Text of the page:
1) I'm measuring 400 lbs of tongue weight with a Sherline scale that fits under the ball of the trailer's hitch. The factory spec for my trailer is 300 lbs. Best I can surmise, that's supposed to be wet - meaning 40 lbs of propane and an Interstate Group 24 battery. I've upgraded to 30 lb LP tanks, which added about 60 lbs (10 lbs per tank of gas, plus the 20 lbs more that each tank weighs) and I've added another 120+ lbs with a Stromberg-Carlsson rack over the LP tanks which holds two 5 gallon Jerry cans full of gasoline. Plus what I store in the trailer's front storage compartment. I'd think the Sherline would be showing 475 - 500 lbs, so the double axles are obviously picking up some of that load.

2) Assuming the 400 lbs is a correct measurement of hitch weight, and there's another 100-ish pounds of hitch and sway bars to add, we're looking at 500 - 525 lbs on the rear of the truck, which is rated for 800 lbs. And I've got 1250 lb rear springs - an upgrade from the factory 1000 lb springs that came with the air-ride suspension. It still squatted with the WD hitch pulled up tight enough I worried about it breaking. The ball is set for the correct height so that the trailer leans forward just enough to prevent sway that can be caused by the trailer leaning backwards. Of course, there's another 10 gallons of fresh water we carry in the back along with luggage, fishing gear, tools, and recovery gear, so that contributes some more weight. Finally, there's also the possibility that the factory specs for the Winnie's hitch weight are so much BS.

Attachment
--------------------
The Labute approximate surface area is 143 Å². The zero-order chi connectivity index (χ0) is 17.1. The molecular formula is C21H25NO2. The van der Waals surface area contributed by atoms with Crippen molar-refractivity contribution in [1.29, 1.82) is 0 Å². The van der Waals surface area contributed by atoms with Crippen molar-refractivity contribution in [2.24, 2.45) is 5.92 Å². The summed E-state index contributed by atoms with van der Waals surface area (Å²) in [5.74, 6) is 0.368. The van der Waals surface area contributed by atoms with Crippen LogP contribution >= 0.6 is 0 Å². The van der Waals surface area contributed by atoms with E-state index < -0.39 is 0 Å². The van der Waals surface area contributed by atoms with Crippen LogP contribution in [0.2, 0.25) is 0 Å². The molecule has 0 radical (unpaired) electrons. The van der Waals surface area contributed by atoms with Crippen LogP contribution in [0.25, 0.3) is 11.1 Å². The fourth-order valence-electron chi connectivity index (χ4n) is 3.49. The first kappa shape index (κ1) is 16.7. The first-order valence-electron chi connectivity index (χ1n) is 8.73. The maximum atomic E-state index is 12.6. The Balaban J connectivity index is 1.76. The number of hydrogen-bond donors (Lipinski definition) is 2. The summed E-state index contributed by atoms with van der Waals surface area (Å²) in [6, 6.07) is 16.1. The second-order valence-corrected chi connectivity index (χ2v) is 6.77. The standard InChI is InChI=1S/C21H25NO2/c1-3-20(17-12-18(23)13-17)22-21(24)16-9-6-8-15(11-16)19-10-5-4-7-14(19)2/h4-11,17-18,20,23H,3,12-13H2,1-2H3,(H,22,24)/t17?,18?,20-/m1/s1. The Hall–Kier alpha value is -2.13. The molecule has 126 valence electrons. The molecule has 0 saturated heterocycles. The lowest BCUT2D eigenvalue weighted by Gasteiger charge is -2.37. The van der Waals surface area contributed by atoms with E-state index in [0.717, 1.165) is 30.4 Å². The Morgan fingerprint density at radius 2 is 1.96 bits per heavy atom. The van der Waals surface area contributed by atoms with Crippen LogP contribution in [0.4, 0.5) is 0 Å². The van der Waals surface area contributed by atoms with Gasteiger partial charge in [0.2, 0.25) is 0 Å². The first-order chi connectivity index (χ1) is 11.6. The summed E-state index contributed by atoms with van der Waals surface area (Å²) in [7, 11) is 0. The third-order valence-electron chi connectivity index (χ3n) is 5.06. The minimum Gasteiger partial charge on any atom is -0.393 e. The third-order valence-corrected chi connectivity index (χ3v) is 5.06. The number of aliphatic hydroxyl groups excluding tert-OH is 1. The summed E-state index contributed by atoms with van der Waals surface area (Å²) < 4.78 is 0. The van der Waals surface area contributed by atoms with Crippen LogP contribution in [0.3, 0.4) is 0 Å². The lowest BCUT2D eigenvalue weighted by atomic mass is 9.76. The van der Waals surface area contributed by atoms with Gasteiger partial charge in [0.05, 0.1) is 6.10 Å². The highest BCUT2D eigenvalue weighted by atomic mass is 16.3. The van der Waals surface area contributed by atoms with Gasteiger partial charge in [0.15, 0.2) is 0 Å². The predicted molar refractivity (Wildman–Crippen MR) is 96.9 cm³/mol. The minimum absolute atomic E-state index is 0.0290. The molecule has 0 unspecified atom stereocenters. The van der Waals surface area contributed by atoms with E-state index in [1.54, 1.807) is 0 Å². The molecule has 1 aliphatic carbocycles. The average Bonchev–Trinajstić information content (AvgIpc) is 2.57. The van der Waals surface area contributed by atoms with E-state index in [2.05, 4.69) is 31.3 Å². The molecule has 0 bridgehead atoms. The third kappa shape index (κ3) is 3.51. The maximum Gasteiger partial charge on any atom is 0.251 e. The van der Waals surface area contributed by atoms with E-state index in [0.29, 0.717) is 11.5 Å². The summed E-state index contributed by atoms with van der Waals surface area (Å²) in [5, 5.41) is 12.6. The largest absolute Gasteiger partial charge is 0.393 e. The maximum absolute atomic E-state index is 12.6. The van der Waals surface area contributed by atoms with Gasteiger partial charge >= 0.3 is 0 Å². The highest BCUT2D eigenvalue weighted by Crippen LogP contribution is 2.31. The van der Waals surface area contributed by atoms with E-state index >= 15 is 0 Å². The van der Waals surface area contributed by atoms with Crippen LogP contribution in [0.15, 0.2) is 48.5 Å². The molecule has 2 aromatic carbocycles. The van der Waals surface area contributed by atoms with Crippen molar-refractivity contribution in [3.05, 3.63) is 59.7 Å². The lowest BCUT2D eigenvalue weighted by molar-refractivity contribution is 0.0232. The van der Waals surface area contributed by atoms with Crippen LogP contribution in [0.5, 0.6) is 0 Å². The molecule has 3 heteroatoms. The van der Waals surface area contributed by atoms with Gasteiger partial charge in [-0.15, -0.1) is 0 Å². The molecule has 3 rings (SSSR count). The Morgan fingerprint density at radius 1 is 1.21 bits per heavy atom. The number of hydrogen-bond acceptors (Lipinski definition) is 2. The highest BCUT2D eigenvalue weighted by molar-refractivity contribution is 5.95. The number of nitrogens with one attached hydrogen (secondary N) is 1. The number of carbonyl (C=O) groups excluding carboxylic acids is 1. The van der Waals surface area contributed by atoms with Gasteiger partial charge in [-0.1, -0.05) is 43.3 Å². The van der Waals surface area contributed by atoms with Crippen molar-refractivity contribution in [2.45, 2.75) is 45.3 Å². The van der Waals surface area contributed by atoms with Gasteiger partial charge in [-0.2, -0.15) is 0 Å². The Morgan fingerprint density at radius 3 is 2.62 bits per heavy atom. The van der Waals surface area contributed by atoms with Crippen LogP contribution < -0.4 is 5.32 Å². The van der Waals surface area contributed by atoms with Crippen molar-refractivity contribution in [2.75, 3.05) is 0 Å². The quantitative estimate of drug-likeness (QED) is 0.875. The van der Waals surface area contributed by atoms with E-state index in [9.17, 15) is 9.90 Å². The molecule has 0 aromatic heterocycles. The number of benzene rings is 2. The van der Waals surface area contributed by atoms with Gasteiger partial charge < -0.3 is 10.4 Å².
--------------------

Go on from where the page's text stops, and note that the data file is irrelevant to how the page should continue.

Hence the Air-Lift bags. My longtime mechanic and I installed them. It's not overly complicated - you could do it at home but I just don't care to crawl around on the driveway that much anymore. You basically squish the empty bag up between a couple of the lower coils and keep feeding it through until it's all inside the spring. Not as easy as it sounds - the plastic is pretty stiff. Other than that, the most difficult thing we encountered was ensuring clearance for the air lines beween the top of the bags and the spring perches. I also found out you can't always judge the spec sheet. After a conversation with Air-Lift, we measured the free length and the inside diameter of the springs before ordering the bags. Indeed, they were not the Z-71 spec bags but the nice thing about Air-Lift is they make a lot of different sizes so you can get very close to a perfect fit.